6) The ce operator is deprecated; the replacement pes (pawn equivalent score) operator gives an evaluation in signed floating point pawns with millipawn resolution. There are a few non-decimal values: MateInN (e.g., MateIn3), LoseInN, Even, PosInf, NegInf, and Broken.
Perhaps inconvenient for some, since almost nobody uses floating point for evaluation. But if you are going to make it floating point, and 1.0 is supposed to represent a pawn, then why use milliseconds? Just let it be a double and then they can have an internal precision that they like. In any case, we're going to use sscanf("%lf"... to collect it.
7) A few operations are undecided at the moment, like dm and solve.
I find dm very useful. I do not even know what solve is for because I have never run across that field. People are going to use different scales for checkmate (even though you have 32767 listed as written in stone, lots of people use 9999, 99999 or some other value instead, so dm has a clear purpose here).
Under what circumstance(s) would this be true? I can't come up with a single example where a program would have move X as the second move in the PV, and move Y as the predicted move. Makes no sense to me.

8) Symbol operands are never quoted and string operands are always quoted. Examples:

id WAC.241;
I have literally hundreds of thousands of id fields with spaces in them. There was nothing in the original spec to prevent that and I will find it most annoying if I am not allowed to quote id fields. In fact, I can tell you now that I will ignore that new part of the spec because I have not enough time nor the compulsion to correct them.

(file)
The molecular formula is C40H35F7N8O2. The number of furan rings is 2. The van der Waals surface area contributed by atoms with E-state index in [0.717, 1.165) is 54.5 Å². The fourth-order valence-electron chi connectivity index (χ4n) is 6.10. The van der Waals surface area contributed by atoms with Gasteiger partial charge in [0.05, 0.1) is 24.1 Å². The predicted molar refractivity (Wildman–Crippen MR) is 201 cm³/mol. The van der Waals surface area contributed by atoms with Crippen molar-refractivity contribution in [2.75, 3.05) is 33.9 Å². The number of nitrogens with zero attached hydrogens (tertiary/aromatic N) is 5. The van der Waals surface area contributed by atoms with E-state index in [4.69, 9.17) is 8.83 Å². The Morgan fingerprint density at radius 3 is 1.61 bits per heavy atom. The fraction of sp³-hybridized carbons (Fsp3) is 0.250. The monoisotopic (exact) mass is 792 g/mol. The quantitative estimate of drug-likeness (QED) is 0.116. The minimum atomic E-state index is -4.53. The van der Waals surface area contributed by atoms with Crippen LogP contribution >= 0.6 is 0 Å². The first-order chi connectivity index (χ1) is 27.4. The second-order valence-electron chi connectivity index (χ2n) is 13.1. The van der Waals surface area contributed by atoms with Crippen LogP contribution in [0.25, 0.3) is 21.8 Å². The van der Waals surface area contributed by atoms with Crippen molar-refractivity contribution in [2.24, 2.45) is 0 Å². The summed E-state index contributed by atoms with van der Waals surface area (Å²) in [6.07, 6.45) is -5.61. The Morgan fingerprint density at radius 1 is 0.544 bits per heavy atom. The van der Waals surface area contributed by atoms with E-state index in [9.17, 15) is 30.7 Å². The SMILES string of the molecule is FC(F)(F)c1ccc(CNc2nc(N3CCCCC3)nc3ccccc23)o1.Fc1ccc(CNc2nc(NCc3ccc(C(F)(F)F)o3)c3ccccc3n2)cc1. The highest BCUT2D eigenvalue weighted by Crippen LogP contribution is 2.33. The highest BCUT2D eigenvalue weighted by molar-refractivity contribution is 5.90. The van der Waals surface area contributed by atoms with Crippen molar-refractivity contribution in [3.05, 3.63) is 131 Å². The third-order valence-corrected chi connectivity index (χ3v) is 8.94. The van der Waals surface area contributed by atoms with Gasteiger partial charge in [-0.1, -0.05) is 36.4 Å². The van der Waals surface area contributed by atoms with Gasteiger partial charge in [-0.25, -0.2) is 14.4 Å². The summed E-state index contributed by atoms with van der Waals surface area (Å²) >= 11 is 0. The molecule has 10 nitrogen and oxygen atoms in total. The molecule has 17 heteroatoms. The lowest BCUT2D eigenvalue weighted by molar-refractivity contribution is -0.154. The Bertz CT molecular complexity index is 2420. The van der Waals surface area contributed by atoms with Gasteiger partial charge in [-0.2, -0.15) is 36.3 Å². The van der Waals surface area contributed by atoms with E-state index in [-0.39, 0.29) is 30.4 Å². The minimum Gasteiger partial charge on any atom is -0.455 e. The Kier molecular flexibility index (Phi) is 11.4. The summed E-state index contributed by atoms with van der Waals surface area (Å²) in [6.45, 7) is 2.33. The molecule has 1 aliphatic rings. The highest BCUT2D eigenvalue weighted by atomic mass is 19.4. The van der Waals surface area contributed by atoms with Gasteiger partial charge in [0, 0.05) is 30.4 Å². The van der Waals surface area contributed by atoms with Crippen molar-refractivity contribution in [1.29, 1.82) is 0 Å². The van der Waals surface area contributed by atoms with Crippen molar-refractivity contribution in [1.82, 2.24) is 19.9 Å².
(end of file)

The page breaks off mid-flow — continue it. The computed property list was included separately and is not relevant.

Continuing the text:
I actually like that idea myself. Parsing is a science, not an art. embedded spaces makes it more art than science. If you check out vista and windows 7, microsoft finally admitted that crap like "Program Files" was a bad idea without the quotes. It'd be easy to write s tiny awk script to quote the "id" tag since a ; or end of line is the delimiter.


name "Win at Chess problem 241";

Dann Corbit
Posts: 11929
Joined: Wed Mar 08, 2006 7:57 pm
Location: Redmond, WA USA
Contact:

Re: Millispeconds and a new EPD spec

Post by Dann Corbit » Mon Oct 26, 2009 8:12 pm

bob wrote:
Dann Corbit wrote:
sje wrote:
ilari wrote:I've uploaded a new version (0.1.3) with a few changes:

- Support millisecond-precision in time controls
I agree that millisecond resolution is the way to go. Piloted spacecraft use a millisecond period update for critical telemetry; if it's good enough for a spaceship then I suppose it's good enough for a chess clock.

A new EPD specification is coming, and it uses a tighter formalism for a number of things including time values. Example:

Code: Select all

r1bqkbnr/pppp1ppp/2n5/8/3Q4/2N5/PPP1PPPP/R1B1KBNR w KQkq - 1 4 acd 6; acn 1436575; cc 4:55.265 4:54.606; pes +0.020; pv Qd3 h6 Nf3 Nf6 e4 Bd6; te 1.445; tu 1.333;
Note: